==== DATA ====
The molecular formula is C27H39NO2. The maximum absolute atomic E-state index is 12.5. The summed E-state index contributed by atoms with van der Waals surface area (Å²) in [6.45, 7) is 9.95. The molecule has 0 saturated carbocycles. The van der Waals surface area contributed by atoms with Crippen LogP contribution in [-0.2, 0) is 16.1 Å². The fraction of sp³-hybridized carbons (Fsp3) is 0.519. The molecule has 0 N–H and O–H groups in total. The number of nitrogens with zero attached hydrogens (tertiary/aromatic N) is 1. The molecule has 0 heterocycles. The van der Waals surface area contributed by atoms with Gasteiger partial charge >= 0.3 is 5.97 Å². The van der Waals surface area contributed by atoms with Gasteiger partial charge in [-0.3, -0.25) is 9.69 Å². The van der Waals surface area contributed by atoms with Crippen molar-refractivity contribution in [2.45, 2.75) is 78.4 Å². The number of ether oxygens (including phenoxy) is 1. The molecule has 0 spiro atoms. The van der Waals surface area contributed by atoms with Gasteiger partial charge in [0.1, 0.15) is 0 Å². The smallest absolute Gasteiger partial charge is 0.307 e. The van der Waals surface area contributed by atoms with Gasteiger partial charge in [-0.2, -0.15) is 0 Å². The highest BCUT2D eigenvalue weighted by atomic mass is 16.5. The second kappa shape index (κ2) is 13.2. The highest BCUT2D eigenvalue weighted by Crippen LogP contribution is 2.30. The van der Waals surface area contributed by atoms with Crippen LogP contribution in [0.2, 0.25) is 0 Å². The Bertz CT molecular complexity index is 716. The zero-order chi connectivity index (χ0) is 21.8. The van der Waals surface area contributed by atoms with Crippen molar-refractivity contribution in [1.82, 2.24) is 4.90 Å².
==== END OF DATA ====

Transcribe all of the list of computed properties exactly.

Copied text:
The molecular formula is C27H39NO2. The maximum absolute atomic E-state index is 12.5. The summed E-state index contributed by atoms with van der Waals surface area (Å²) in [6.45, 7) is 9.95. The molecule has 0 saturated carbocycles. The van der Waals surface area contributed by atoms with Crippen LogP contribution in [-0.2, 0) is 16.1 Å². The fraction of sp³-hybridized carbons (Fsp3) is 0.519. The molecule has 0 N–H and O–H groups in total. The number of nitrogens with zero attached hydrogens (tertiary/aromatic N) is 1. The molecule has 0 heterocycles. The van der Waals surface area contributed by atoms with Gasteiger partial charge >= 0.3 is 5.97 Å². The van der Waals surface area contributed by atoms with Gasteiger partial charge in [-0.3, -0.25) is 9.69 Å². The van der Waals surface area contributed by atoms with Crippen molar-refractivity contribution in [2.45, 2.75) is 78.4 Å². The number of ether oxygens (including phenoxy) is 1. The molecule has 0 spiro atoms. The van der Waals surface area contributed by atoms with Gasteiger partial charge in [0.1, 0.15) is 0 Å². The smallest absolute Gasteiger partial charge is 0.307 e. The van der Waals surface area contributed by atoms with Gasteiger partial charge in [-0.2, -0.15) is 0 Å². The highest BCUT2D eigenvalue weighted by atomic mass is 16.5. The second kappa shape index (κ2) is 13.2. The highest BCUT2D eigenvalue weighted by Crippen LogP contribution is 2.30. The van der Waals surface area contributed by atoms with Crippen LogP contribution in [0.2, 0.25) is 0 Å². The Bertz CT molecular complexity index is 716. The zero-order chi connectivity index (χ0) is 21.8. The van der Waals surface area contributed by atoms with Crippen molar-refractivity contribution in [1.82, 2.24) is 4.90 Å².